As Firehouse Sees It: The Return to Emmitsburg to Honor Survivors

Nov. 14, 2022
Peter Matthews reflects on how important it is to him that he had the ability to show support to the firefighters who were honored at the Memorial Weekend.

A few days after returning home from Firehouse Expo, I was back at the airport, with a destination of Baltimore/Washington International Airport. I was headed to another gathering of the fire service, but this time it was a much more somber trip, to the National Fallen Firefighter Memorial Weekend, which is located on the grounds of the National Fire Academy (NFA) in Emmitsburg, MD.

As I boarded the flight, I ran into Curtis Dunne. He is a retired firefighter who now works with the Firefighter Cancer Support Network (FCSN). When I asked his travel plans to Emmitsburg, he said he was headed to a different memorial service, this one was for Trey Kelso, who was a deputy chief with the Beltsville, MD, Fire Department and the chief financial officer for the FCSN. He died way too young and unexpectedly at age 45. Kelso was my assistant chief during my brief time with the Laurel, MD, Volunteer Fire Department. Years later, he and I reconnected at a fire conference, as he had taken on the mission to educate firefighters on cancer prevention and to help them to navigate the challenging diagnosis of cancer.

After we landed, I met two groups of firefighters who were making their way to Emmitsburg: one was a couple of bagpipers who would join dozens of other musicians; the other group was going to take part in the honor guard and family escort duties. I later learned that the family of a fallen firefighter was on my flight, too.

I was late to arrive in Emmitsburg, but when I pulled onto grounds of the NFA Thursday night, it already was in full transition for Memorial Weekend. Tents were set up, chairs were set out, the stage was built out and wires were being run to ensure that firefighters and families all over could watch the service from anywhere.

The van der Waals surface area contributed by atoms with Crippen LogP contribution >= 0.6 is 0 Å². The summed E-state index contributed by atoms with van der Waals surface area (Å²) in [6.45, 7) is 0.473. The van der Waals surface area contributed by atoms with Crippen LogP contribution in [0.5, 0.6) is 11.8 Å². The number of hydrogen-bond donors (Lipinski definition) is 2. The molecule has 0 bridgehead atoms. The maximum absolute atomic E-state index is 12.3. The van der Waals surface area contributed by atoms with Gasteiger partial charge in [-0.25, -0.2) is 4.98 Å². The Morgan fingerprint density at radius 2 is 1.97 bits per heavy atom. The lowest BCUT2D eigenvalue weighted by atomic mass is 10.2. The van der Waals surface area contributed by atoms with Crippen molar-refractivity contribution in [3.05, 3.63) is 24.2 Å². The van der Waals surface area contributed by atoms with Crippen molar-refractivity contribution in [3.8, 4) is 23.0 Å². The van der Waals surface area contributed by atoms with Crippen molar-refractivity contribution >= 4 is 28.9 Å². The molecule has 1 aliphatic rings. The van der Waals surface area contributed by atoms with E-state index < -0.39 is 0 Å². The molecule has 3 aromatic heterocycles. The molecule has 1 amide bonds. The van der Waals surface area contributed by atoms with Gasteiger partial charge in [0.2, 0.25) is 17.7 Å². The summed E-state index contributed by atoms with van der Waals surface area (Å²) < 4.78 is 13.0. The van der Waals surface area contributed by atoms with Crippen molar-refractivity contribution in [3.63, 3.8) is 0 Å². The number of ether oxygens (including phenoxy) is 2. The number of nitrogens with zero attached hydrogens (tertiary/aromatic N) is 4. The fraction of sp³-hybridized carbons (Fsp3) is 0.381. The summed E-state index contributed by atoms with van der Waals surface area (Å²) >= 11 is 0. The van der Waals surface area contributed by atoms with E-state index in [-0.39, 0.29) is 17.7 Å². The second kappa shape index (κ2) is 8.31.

An honor to assist

I returned to work with Team Brunswick, under the command of retired Cherry Hill, NJ, Battalion Chief Greg Collier. Our mission was to feed the families of the fallen and the volunteers. This year, 148 firefighters would be honored, and more than 700 family members of 108 firefighters would be on campus. In addition, hundreds of volunteers and staff would be scattered around to play their role.

Our group of roughly 20 had a few first-timers (that took the pressure off me), many who volunteered for years and one person who worked the event since the first memorial weekend. It was a great group: retired and active career, volunteer and military fire service personnel, people from support organizations and two spouses, all of whom were dedicated and caring.

I was introduced to a few others who have volunteered for 25-plus years, who have made the annual trek to the NFA grounds from near and far, to ensure that the families of the fallen know that they and their loved ones haven’t been forgotten.

I struck up a conversation with the family of a man who died battling a wildfire in the Pacific Northwest, and they explained that they never saw such a large gathering of firefighters.

What struck me most was that, despite the fact that this weekend is for firefighters all over, including contractors and forestry firefighters in the wildland realm plus military firefighters, many attendees weren’t accustomed to the funeral details and the turnouts that I was exposed to growing up in New York. They shared how some of the colleagues of their fallen loved ones were unable to attend their funeral, because they continued to work the front lines. As a result, these attendees were in awe of the support that they received on Memorial Weekend.

Sacrifices remembered

The families who go to Emmitsburg never will forget the tribute that’s paid to them, and we owe it to them to ensure that they know that their sacrifices never will be forgotten.

I hope to meet some of you at the National Fallen Firefighter Memorial Weekend next year, May 6–7, as you return to or attend for the first time.

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